A study of system splitting strategies for island operation of power system a two phase method based

A study of system splitting strategies for island operation of power system a two phase method based

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1556 IEEE TRANSACTIONS ON POWER SYSTEMS, VOL. 18, NO. 4, NOVEMBER 2003 A Study of System Splitting Strategies for Island Operation of Power System: A Two-Phase Method Based on OBDDs Qianchuan Zhao, Kai Sun, Da-Zhong Zheng, Jin Ma, and Qiang Lu , Fellow, IEEE Abstract— System splitting problem, also known as controlled system separation problem, is to determine the proper splitting points for splitting the entire power network into islands when island operation of system is unavoidable. By “proper” we mean that the splitting strategies should guarantee both the power bal- ance and satisfaction to capacity constraints of transmission lines and other facilities in each island. The system splitting problem is very hard because the strategy space is huge for even middle-scale power networks. This paper proposes a two-phase method to search for proper splitting strategies in real-time. The method nar- rows down the strategy space using highly efficient OBDD-based algorithm in the first phase, then finds proper splitting strategies using power-flow analysis in the reduced strategy space in the second phase. Simulation with symbolic model checking tool SMV indicates that this method is very promising. Index Terms— Graph theory, island operation, OBDD, system splitting, splitting strategy. I. INTRODUCTION S YSTEM splitting, also known as controlled system sepa- ration, is to split an interconnected transmission network into islands of load with matched generation at proper splitting points by opening selected transmission lines. Applied together with load shedding and perhaps generator dropping, each island of load and generation would theoretically remain in balance, thus avoiding cascading instability or even blackout of the en- tire system. The studies of historic blackouts or outages, such as the November 9, 1965, Northeast USA power interruption [1], the blackout of New York’s power in July 1977[2], the July 2, 1996, cascading outage of Western USA power system [3], the Brazilian blackout on March 11, 1999[4], etc., show that if proper system splitting combined with load shedding and gen- erator dropping had been performed in time, some blackouts should have been avoided and much of the losses should have been reduced. Active and viable system splitting can efficiently avoid blackout of the entire power system and is typically better than passive system islanding. One reason is that after split- Manuscript received January 28, 2003. This work was supported in part by NSFC under Grant 60074012 and Grant 60274011, and in part by the National Fundamental Research Funds under Grant G1998020310, Ministry of Educa- tion of China and Tsinghua University project. Qianchuan Zhao, Kai Sun, and Da-Zhong Zheng are with the Center for In-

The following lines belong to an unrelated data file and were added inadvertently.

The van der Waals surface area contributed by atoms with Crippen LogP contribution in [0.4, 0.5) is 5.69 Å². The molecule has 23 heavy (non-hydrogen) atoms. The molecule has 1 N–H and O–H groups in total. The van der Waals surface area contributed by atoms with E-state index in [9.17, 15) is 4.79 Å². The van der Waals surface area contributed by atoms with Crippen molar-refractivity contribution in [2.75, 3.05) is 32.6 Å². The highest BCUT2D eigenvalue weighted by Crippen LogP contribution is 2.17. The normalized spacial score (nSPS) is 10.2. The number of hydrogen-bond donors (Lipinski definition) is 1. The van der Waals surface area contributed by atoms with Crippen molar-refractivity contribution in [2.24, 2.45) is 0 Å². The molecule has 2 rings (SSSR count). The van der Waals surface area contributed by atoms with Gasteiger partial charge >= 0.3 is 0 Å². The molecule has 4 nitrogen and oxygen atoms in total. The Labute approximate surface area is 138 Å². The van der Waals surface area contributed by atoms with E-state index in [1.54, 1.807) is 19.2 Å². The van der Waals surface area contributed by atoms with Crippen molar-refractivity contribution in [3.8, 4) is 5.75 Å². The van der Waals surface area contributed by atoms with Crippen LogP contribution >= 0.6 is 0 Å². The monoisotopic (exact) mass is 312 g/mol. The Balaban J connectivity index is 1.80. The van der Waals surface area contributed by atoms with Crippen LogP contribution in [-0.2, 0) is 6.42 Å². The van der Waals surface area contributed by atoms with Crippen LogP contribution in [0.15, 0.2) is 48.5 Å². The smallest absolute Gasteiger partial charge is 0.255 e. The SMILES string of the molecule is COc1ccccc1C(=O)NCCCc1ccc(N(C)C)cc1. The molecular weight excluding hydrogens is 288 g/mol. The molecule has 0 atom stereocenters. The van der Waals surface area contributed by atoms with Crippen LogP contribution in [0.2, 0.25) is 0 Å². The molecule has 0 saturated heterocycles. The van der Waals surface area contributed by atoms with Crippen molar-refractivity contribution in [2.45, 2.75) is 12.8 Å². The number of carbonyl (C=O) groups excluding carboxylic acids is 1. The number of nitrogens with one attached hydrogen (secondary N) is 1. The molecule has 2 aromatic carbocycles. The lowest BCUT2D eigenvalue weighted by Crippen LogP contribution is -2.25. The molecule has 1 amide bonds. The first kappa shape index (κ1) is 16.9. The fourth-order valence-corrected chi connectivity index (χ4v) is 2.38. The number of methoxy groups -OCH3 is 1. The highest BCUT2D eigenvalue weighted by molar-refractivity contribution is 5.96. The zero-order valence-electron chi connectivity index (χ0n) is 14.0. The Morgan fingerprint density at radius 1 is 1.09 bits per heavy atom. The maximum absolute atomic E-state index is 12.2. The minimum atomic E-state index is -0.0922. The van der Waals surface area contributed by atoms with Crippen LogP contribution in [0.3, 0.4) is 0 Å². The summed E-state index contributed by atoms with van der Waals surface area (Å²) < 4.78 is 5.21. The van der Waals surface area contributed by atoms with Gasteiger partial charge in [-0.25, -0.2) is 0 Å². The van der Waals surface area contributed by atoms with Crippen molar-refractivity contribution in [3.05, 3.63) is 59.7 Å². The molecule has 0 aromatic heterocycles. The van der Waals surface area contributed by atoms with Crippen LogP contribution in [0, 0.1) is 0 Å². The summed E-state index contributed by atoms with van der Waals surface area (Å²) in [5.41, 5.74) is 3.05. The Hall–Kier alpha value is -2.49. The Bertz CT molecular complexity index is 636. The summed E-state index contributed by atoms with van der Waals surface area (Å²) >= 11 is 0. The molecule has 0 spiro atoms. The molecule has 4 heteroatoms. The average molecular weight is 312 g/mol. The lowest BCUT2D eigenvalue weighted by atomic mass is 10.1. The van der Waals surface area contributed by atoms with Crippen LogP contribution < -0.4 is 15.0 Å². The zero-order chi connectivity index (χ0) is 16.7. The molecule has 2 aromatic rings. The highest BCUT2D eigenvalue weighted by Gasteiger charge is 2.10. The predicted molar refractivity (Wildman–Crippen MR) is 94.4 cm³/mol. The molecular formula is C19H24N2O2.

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A study of system splitting strategies for island operation of power system a two phase method based

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